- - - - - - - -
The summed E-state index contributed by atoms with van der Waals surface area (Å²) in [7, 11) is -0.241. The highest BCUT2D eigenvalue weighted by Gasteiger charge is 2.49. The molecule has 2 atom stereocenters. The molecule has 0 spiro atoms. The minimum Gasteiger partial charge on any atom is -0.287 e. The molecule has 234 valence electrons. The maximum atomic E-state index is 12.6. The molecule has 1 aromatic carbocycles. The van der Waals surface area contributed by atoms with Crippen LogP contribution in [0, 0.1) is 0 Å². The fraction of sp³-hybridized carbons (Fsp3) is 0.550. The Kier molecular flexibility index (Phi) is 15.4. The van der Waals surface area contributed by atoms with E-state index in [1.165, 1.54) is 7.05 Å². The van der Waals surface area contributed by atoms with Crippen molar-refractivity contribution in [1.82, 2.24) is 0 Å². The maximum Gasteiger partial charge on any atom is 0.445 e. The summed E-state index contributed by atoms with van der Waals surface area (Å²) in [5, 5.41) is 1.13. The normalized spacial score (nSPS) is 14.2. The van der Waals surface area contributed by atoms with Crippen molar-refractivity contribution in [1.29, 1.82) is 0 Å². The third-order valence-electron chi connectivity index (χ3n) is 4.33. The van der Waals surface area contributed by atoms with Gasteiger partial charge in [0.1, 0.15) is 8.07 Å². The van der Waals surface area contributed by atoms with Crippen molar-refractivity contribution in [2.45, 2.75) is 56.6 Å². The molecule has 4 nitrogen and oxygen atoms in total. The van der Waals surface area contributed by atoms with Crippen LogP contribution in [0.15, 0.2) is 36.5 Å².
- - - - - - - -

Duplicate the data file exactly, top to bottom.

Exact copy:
The summed E-state index contributed by atoms with van der Waals surface area (Å²) in [7, 11) is -0.241. The highest BCUT2D eigenvalue weighted by Gasteiger charge is 2.49. The molecule has 2 atom stereocenters. The molecule has 0 spiro atoms. The minimum Gasteiger partial charge on any atom is -0.287 e. The molecule has 234 valence electrons. The maximum atomic E-state index is 12.6. The molecule has 1 aromatic carbocycles. The van der Waals surface area contributed by atoms with Crippen LogP contribution in [0, 0.1) is 0 Å². The fraction of sp³-hybridized carbons (Fsp3) is 0.550. The Kier molecular flexibility index (Phi) is 15.4. The van der Waals surface area contributed by atoms with E-state index in [1.165, 1.54) is 7.05 Å². The van der Waals surface area contributed by atoms with Crippen molar-refractivity contribution in [1.82, 2.24) is 0 Å². The maximum Gasteiger partial charge on any atom is 0.445 e. The summed E-state index contributed by atoms with van der Waals surface area (Å²) in [5, 5.41) is 1.13. The normalized spacial score (nSPS) is 14.2. The van der Waals surface area contributed by atoms with Crippen molar-refractivity contribution in [1.29, 1.82) is 0 Å². The third-order valence-electron chi connectivity index (χ3n) is 4.33. The van der Waals surface area contributed by atoms with Gasteiger partial charge in [0.1, 0.15) is 8.07 Å². The van der Waals surface area contributed by atoms with Crippen molar-refractivity contribution in [2.45, 2.75) is 56.6 Å². The molecule has 4 nitrogen and oxygen atoms in total. The van der Waals surface area contributed by atoms with Crippen LogP contribution in [0.15, 0.2) is 36.5 Å².